He grew up racing bikes and is still passionate about the sport. He said, "I worked there 19 years ago. I basically bought it to support my hobby." He handed me a business card and told me that he is the person on the bike in silhouette. It reminded me of Jerry West on the NBA logo. I asked him, "Can you prove this is you?" He said, "I have the picture!"

When I asked about his niece's accident, he said, "She went flying. She was out for two minutes. The paramedics were all around. Seven days later, she took second place in a race."

Dave and I talked about our favorite punk bands. He had seen a lot of shows at the Whiskey a Go Go in L.A. back in the '70s and '80s. And then he took me outside to see his bike.

When Kayla's uncle and her dad told me that she needed to work on her speed, I asked what her top speed had been. They said 160 mph. "On the shorter tracks, 140," her dad added.

Alma, the owner of Hot Monkey Love Café, is generous about doing things for the community, as she supports local musicians, photographers, and poets. When I talked to Alma, she told me, "They just wanted to have a bucket set up near the register to try and raise money. I suggested we get bands in here and do a fundraiser."

I stayed for two of the bands -- Jews for Jesus and the Jack Rabbits. The musicians looked to be in their early teens. One of the singers was only ten years old. Hearing a little kid yell punk lyrics was bizarre -- "throwing firecrackers on a baseball field!" (That rebel.)

When it got to be too loud, I headed outside. Near Kayla's bike, I heard her talking shop with her dad, a detailed discussion about gear shifts, suspension, and how she handles turns. It was unusual to listen to a young girl who was knowledgeable about such topics.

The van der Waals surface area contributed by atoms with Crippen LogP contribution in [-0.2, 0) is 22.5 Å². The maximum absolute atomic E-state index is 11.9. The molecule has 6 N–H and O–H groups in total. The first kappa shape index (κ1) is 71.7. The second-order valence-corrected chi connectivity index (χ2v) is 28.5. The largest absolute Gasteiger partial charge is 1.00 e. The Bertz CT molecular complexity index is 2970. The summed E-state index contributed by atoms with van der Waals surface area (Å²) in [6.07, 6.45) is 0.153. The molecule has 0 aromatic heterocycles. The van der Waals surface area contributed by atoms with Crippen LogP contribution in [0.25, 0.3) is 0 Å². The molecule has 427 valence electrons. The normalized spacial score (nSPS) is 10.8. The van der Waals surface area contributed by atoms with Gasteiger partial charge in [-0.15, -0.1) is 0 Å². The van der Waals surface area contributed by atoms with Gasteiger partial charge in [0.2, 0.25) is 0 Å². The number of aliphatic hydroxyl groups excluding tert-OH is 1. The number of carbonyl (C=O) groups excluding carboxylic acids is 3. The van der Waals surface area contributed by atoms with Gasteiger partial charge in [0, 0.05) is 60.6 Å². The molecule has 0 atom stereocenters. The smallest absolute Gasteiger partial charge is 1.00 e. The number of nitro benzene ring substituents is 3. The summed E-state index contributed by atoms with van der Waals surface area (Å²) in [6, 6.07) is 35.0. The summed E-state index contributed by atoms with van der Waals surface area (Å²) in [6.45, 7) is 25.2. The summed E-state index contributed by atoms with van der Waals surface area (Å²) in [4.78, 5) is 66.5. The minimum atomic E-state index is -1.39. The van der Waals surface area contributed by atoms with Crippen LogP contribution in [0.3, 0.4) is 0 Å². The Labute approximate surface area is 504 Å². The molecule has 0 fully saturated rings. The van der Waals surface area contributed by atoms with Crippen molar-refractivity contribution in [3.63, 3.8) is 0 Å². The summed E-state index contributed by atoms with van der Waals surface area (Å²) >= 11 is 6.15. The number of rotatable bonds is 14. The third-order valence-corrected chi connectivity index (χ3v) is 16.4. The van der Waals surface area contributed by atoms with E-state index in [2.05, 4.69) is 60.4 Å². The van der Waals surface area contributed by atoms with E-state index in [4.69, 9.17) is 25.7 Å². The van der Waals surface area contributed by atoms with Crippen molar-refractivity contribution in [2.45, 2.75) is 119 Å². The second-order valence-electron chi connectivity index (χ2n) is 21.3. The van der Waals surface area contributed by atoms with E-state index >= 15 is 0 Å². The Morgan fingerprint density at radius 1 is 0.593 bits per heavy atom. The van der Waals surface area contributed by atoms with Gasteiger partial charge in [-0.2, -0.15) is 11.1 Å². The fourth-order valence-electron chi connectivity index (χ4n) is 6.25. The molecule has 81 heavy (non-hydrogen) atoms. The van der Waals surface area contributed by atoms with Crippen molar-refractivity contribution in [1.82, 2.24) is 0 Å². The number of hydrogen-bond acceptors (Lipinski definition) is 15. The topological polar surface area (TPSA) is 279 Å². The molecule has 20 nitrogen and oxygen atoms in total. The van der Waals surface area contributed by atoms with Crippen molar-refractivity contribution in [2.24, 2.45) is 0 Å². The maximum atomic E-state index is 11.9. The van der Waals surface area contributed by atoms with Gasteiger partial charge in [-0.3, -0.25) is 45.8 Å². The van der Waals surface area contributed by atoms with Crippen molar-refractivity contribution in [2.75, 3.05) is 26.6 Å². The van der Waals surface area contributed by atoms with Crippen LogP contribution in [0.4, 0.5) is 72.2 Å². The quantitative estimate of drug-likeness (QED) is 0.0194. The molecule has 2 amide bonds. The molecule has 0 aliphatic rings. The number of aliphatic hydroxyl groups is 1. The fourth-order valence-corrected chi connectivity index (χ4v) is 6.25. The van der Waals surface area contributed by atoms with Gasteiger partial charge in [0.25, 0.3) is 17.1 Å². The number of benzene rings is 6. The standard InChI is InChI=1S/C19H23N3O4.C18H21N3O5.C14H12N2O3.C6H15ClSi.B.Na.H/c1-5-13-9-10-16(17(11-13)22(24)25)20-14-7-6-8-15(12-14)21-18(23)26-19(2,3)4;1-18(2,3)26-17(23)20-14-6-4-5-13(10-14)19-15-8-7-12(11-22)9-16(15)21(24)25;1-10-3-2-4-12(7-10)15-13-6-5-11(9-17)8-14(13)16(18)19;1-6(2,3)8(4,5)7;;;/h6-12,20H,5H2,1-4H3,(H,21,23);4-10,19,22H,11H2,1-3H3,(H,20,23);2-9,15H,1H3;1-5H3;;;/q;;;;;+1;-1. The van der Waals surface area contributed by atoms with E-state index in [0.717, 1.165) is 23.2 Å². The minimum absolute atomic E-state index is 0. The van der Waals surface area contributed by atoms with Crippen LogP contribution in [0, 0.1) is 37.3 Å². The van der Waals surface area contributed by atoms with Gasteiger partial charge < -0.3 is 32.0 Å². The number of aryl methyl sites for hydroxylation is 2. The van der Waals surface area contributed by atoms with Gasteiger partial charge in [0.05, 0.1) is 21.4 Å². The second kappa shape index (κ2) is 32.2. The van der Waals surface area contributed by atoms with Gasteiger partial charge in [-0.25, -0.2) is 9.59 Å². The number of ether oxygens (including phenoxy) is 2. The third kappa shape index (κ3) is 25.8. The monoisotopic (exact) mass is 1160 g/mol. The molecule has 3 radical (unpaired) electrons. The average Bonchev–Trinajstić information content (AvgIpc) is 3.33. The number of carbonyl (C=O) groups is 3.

Between bands, Kayla got up on stage and thanked everyone for coming and then thanked a list of her sponsors.

One of the drummers had an Afro and wore a psychedelic shirt. He reminded me of the drummer from Grand Funk in the '70s. His mother was at the party with a pleased smile on her face, proud of her boy. I thought of Little League parents who watch their kids and scream from the stands. This is one endeavor where you could watch your kids and scream and you'd fit right in.

Someone limped by me on crutches, and I wondered if his injury was from a motorcycle accident.

Another person walked by covering his ears, and though I could feel his pain, I thought it was a rude thing to do in front of the young bands.

I asked Dave about the dangers of motorcycles. "There was a kid that lost his thumb. He was trying to shift his bike by hand. I had a group that was riding to Palomar Mountain, and each week we'd lose a guy. Someone would hit a tree or something. It can be dangerous if you aren't careful."

When I left the party, I was sure to put my seat belt on.

Crash your party? Call 619-235-3000 x421 and leave an invitation for Josh Board.